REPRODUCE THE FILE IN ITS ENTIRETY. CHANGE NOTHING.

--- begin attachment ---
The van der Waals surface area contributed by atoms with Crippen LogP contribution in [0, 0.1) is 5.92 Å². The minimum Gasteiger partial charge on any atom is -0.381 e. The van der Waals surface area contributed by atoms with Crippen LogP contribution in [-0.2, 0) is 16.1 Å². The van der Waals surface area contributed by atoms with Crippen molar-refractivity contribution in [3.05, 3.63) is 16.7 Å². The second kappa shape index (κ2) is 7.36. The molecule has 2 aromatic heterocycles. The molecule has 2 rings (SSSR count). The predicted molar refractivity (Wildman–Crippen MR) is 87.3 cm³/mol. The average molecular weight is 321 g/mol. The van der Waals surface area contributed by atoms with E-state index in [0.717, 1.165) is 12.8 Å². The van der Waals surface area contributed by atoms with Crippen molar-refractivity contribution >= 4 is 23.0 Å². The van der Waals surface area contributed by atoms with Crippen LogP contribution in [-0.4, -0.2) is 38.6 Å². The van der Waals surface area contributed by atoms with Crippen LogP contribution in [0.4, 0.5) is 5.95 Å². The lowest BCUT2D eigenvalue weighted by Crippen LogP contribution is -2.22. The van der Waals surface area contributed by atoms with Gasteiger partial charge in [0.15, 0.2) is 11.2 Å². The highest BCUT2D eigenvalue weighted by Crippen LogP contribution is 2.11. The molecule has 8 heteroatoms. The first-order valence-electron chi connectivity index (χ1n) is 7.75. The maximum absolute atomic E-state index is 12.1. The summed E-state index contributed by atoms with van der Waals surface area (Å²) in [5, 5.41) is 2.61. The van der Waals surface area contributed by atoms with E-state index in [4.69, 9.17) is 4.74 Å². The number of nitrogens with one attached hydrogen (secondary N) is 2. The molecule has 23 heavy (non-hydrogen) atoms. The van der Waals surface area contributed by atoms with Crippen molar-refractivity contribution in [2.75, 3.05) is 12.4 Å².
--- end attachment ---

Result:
The van der Waals surface area contributed by atoms with Crippen LogP contribution in [0, 0.1) is 5.92 Å². The minimum Gasteiger partial charge on any atom is -0.381 e. The van der Waals surface area contributed by atoms with Crippen LogP contribution in [-0.2, 0) is 16.1 Å². The van der Waals surface area contributed by atoms with Crippen molar-refractivity contribution in [3.05, 3.63) is 16.7 Å². The second kappa shape index (κ2) is 7.36. The molecule has 2 aromatic heterocycles. The molecule has 2 rings (SSSR count). The predicted molar refractivity (Wildman–Crippen MR) is 87.3 cm³/mol. The average molecular weight is 321 g/mol. The van der Waals surface area contributed by atoms with E-state index in [0.717, 1.165) is 12.8 Å². The van der Waals surface area contributed by atoms with Crippen molar-refractivity contribution >= 4 is 23.0 Å². The van der Waals surface area contributed by atoms with Crippen LogP contribution in [-0.4, -0.2) is 38.6 Å². The van der Waals surface area contributed by atoms with Crippen LogP contribution in [0.4, 0.5) is 5.95 Å². The lowest BCUT2D eigenvalue weighted by Crippen LogP contribution is -2.22. The van der Waals surface area contributed by atoms with Gasteiger partial charge in [0.15, 0.2) is 11.2 Å². The highest BCUT2D eigenvalue weighted by Crippen LogP contribution is 2.11. The molecule has 8 heteroatoms. The first-order valence-electron chi connectivity index (χ1n) is 7.75. The maximum absolute atomic E-state index is 12.1. The summed E-state index contributed by atoms with van der Waals surface area (Å²) in [5, 5.41) is 2.61. The van der Waals surface area contributed by atoms with E-state index in [4.69, 9.17) is 4.74 Å². The number of nitrogens with one attached hydrogen (secondary N) is 2. The molecule has 23 heavy (non-hydrogen) atoms. The van der Waals surface area contributed by atoms with Crippen molar-refractivity contribution in [2.75, 3.05) is 12.4 Å².